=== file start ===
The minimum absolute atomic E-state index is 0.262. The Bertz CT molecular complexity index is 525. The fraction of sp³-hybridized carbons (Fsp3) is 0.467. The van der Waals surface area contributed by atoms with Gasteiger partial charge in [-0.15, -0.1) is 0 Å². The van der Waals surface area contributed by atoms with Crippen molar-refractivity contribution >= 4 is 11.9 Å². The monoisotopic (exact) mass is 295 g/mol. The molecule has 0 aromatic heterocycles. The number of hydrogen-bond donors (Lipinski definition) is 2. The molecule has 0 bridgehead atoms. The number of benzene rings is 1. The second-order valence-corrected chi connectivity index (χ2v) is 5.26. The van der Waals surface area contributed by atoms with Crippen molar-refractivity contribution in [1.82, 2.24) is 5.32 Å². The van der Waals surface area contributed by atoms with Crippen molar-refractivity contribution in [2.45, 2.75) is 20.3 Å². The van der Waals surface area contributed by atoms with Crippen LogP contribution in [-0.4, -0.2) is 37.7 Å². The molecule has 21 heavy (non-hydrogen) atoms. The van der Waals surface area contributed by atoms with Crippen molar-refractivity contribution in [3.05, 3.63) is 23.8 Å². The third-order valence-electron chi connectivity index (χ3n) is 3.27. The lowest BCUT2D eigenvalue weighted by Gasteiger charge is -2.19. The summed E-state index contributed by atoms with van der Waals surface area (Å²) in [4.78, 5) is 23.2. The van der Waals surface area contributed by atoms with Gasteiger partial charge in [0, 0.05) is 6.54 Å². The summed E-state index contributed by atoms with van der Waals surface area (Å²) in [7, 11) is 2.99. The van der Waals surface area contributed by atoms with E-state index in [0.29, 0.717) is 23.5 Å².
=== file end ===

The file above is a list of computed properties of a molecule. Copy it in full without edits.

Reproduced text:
The minimum absolute atomic E-state index is 0.262. The Bertz CT molecular complexity index is 525. The fraction of sp³-hybridized carbons (Fsp3) is 0.467. The van der Waals surface area contributed by atoms with Gasteiger partial charge in [-0.15, -0.1) is 0 Å². The van der Waals surface area contributed by atoms with Crippen molar-refractivity contribution >= 4 is 11.9 Å². The monoisotopic (exact) mass is 295 g/mol. The molecule has 0 aromatic heterocycles. The number of hydrogen-bond donors (Lipinski definition) is 2. The molecule has 0 bridgehead atoms. The number of benzene rings is 1. The second-order valence-corrected chi connectivity index (χ2v) is 5.26. The van der Waals surface area contributed by atoms with Crippen molar-refractivity contribution in [1.82, 2.24) is 5.32 Å². The van der Waals surface area contributed by atoms with Crippen molar-refractivity contribution in [2.45, 2.75) is 20.3 Å². The van der Waals surface area contributed by atoms with Crippen LogP contribution in [-0.4, -0.2) is 37.7 Å². The molecule has 21 heavy (non-hydrogen) atoms. The van der Waals surface area contributed by atoms with Crippen molar-refractivity contribution in [3.05, 3.63) is 23.8 Å². The third-order valence-electron chi connectivity index (χ3n) is 3.27. The lowest BCUT2D eigenvalue weighted by Gasteiger charge is -2.19. The summed E-state index contributed by atoms with van der Waals surface area (Å²) in [4.78, 5) is 23.2. The van der Waals surface area contributed by atoms with Gasteiger partial charge in [0, 0.05) is 6.54 Å². The summed E-state index contributed by atoms with van der Waals surface area (Å²) in [7, 11) is 2.99. The van der Waals surface area contributed by atoms with E-state index in [0.29, 0.717) is 23.5 Å².